Classroom Conversation: The Use Of Discussion-Based Strategy In The History Classroom, pp. 6 of 10

Teacher facilitation is important in the discussion-based classroom. In one of my (mixed-ability) Secondary 4 history class, students discussed responsibility for the Korean War in 1950 using Compass Point as a discussion structure. Compass Point is a routine that can be used to help students make decisions pertaining to a specific issue. The class was divided into four groups with each group representing one country and their leader: North Korea and Kim Il Sung; South Korea and Syngman Rhee; the USSR and Stalin; the USA and Truman. At the end of the discussion, the group was to establish a defense of the country and leader they represented, and demonstrated why they should not be held responsible for the Korean War. Students were asked to engage in prior reading about their respective country/perspective and also to learn about the views of the other countries in order to defend the perspectives they were representing. When students came back for their discussion, I found that all groups knew the country and the leader that they were representing very well. They could pinpoint the causal factors that led to the person’s actions or events that happened. However, when it was time for each group to defend their leaders and why they should not be held responsible for the war, students were inadequately prepared as they lacked understanding of what other groups were doing. At this point, all groups were stuck and I had to intervene. I asked each group to prepare a two-minute summary of the country/leader they were representing, and to present it to the class. Groups that were not presenting had to listen and pen down questions or pointers that would help support their argument. At the end of the presentation, students realized that the tension that had led to the Korean War was partially due to different national agendas and the Cold War tension that existed between the USA and the USSR.

In this lesson, teacher intervention was necessary to give further scaffolding that allowed students to reach a consensus. The role of the teacher in this case was to identify the knowledge gap and to help students bridge the gap so that they were able to benefit from the collective knowledge that the class had developed to gain deeper insight. It also helped build students’ confidence level and students were able to articulate their point of view and construct an argument successfully.  This process promoted critical thinking because the new information provided by other groups created dissonance that students needed to reconcile in line with their existing knowledge. When students are able to reconcile disparate information to arrive at a new conclusion, they may be said to have successfully synthesized conflicting information into a kind of new knowledge that they have made their own.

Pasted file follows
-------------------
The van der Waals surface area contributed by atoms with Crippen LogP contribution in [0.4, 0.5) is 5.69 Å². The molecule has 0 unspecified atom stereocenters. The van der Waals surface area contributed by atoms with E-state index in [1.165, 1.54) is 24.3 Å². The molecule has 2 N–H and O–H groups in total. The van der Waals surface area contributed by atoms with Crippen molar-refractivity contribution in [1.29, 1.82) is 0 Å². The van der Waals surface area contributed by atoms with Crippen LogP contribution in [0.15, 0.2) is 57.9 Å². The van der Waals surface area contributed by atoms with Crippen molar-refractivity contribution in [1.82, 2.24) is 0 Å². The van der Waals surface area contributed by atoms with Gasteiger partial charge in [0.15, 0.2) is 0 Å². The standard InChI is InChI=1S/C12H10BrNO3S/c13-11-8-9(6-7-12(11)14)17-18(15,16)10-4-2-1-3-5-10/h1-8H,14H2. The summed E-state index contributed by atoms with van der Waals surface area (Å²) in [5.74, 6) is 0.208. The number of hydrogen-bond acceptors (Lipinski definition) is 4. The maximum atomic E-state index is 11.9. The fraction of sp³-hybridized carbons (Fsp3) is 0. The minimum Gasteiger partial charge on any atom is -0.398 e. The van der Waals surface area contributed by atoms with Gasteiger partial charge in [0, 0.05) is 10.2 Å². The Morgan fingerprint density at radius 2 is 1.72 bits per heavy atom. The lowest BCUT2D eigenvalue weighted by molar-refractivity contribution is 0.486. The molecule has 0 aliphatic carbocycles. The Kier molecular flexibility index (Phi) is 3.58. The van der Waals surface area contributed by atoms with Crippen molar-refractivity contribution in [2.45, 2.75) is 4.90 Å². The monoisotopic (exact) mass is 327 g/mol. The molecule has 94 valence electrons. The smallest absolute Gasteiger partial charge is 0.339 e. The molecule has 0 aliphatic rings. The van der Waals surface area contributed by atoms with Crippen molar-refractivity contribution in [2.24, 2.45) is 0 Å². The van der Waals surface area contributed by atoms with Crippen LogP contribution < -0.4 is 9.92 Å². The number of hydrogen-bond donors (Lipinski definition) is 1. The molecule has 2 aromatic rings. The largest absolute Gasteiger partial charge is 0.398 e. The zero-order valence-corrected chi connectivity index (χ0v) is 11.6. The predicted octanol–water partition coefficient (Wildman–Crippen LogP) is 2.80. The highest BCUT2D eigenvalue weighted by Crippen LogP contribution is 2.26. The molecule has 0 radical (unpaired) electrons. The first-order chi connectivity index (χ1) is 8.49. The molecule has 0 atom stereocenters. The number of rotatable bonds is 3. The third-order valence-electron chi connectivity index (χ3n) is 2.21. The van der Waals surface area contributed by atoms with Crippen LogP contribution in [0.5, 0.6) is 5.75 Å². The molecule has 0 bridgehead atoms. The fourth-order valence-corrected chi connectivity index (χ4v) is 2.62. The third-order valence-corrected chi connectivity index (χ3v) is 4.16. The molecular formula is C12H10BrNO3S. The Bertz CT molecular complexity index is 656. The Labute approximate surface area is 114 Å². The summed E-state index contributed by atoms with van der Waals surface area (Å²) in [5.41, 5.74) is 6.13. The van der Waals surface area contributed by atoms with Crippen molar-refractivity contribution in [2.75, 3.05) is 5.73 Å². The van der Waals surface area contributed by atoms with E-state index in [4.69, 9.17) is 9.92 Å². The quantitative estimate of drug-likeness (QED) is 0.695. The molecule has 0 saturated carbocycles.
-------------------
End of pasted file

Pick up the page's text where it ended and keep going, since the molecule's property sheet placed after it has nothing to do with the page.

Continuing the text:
At the end of the Korean War discussion, students left the class excited and curious. The question on my mind was whether my students had developed critical thinking skills and understood the role of historical facts in developing historical arguments. Were students able to understand the broader causal factors that led to the outbreak of the Korean War or were they merely concerned with the perspective they represented in the class discussion? Were students aware of the motivations of each of the leaders they represented? Did my lesson help students perform the “unnatural act” in historical thinking as defined by Wineburg? I decided to use formative assessment to check their understanding. In the following lesson, I asked students to respond to another inquiry question: Was the Korean War a civil war or a proxy war? I was pleasantly surprised to find that most students were able to explain the different perspectives, according to the roles each country played in causing the Korean War. Most of them came to the conclusion that the Korean War was both a civil and a proxy war because all the countries involved had their own motivation, and that to determine if the war was a civil or proxy war will depend on which perspective we take. Their conclusion answered all the questions and concerns that I had on my mind. Students did learn history and could apply their knowledge to a broader context. They could toggle between the global perspectives and individual country’s perspectives, and were also aware of the motivations behind each political leader. I felt that the students had been able to view the event in historical terms and to evaluate causal factors based on perspective and context.

An Inspiring Quote

"[Open-mindedness] includes an active desire to listen to more sides than one; to give heed to facts from whatever source they come; to give full attention to alternative possibilities; to recognize the possibility of error even in the beliefs that are dearest to us."

~ John Dewey, How We Think

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